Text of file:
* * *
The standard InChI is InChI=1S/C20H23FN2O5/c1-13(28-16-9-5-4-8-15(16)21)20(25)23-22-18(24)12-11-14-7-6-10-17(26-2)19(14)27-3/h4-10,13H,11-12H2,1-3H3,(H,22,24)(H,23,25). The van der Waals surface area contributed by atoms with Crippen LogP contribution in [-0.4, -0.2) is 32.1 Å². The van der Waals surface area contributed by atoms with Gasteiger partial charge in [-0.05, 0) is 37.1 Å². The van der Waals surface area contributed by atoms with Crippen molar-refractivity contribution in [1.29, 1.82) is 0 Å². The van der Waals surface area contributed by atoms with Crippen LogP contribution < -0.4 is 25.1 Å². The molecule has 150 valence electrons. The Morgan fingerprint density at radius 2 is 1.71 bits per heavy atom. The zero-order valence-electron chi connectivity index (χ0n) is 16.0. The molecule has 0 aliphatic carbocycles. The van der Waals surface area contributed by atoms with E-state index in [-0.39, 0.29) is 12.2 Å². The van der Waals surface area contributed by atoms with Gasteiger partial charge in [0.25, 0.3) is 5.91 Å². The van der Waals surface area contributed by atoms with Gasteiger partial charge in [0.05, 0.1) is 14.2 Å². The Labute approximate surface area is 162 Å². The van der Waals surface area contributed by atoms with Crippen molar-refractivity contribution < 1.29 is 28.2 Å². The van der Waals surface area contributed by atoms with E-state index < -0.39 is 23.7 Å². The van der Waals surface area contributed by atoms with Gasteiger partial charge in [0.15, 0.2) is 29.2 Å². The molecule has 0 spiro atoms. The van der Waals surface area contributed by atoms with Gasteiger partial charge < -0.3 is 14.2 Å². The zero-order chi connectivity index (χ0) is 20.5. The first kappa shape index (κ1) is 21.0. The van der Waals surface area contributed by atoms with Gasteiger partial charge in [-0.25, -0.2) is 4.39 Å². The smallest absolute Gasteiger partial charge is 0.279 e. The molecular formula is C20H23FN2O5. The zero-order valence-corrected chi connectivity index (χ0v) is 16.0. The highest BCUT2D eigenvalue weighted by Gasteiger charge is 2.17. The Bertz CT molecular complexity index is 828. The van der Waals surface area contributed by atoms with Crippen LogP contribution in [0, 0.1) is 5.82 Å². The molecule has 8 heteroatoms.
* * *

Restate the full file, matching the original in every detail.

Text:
The standard InChI is InChI=1S/C20H23FN2O5/c1-13(28-16-9-5-4-8-15(16)21)20(25)23-22-18(24)12-11-14-7-6-10-17(26-2)19(14)27-3/h4-10,13H,11-12H2,1-3H3,(H,22,24)(H,23,25). The van der Waals surface area contributed by atoms with Crippen LogP contribution in [-0.4, -0.2) is 32.1 Å². The van der Waals surface area contributed by atoms with Gasteiger partial charge in [-0.05, 0) is 37.1 Å². The van der Waals surface area contributed by atoms with Crippen molar-refractivity contribution in [1.29, 1.82) is 0 Å². The van der Waals surface area contributed by atoms with Crippen LogP contribution < -0.4 is 25.1 Å². The molecule has 150 valence electrons. The Morgan fingerprint density at radius 2 is 1.71 bits per heavy atom. The zero-order valence-electron chi connectivity index (χ0n) is 16.0. The molecule has 0 aliphatic carbocycles. The van der Waals surface area contributed by atoms with E-state index in [-0.39, 0.29) is 12.2 Å². The van der Waals surface area contributed by atoms with Gasteiger partial charge in [0.25, 0.3) is 5.91 Å². The van der Waals surface area contributed by atoms with Gasteiger partial charge in [0.05, 0.1) is 14.2 Å². The Labute approximate surface area is 162 Å². The van der Waals surface area contributed by atoms with Crippen molar-refractivity contribution < 1.29 is 28.2 Å². The van der Waals surface area contributed by atoms with E-state index < -0.39 is 23.7 Å². The van der Waals surface area contributed by atoms with Gasteiger partial charge in [0.15, 0.2) is 29.2 Å². The molecule has 0 spiro atoms. The van der Waals surface area contributed by atoms with Gasteiger partial charge < -0.3 is 14.2 Å². The zero-order chi connectivity index (χ0) is 20.5. The first kappa shape index (κ1) is 21.0. The van der Waals surface area contributed by atoms with Gasteiger partial charge in [-0.25, -0.2) is 4.39 Å². The smallest absolute Gasteiger partial charge is 0.279 e. The molecular formula is C20H23FN2O5. The zero-order valence-corrected chi connectivity index (χ0v) is 16.0. The highest BCUT2D eigenvalue weighted by Gasteiger charge is 2.17. The Bertz CT molecular complexity index is 828. The van der Waals surface area contributed by atoms with Crippen LogP contribution in [0, 0.1) is 5.82 Å². The molecule has 8 heteroatoms.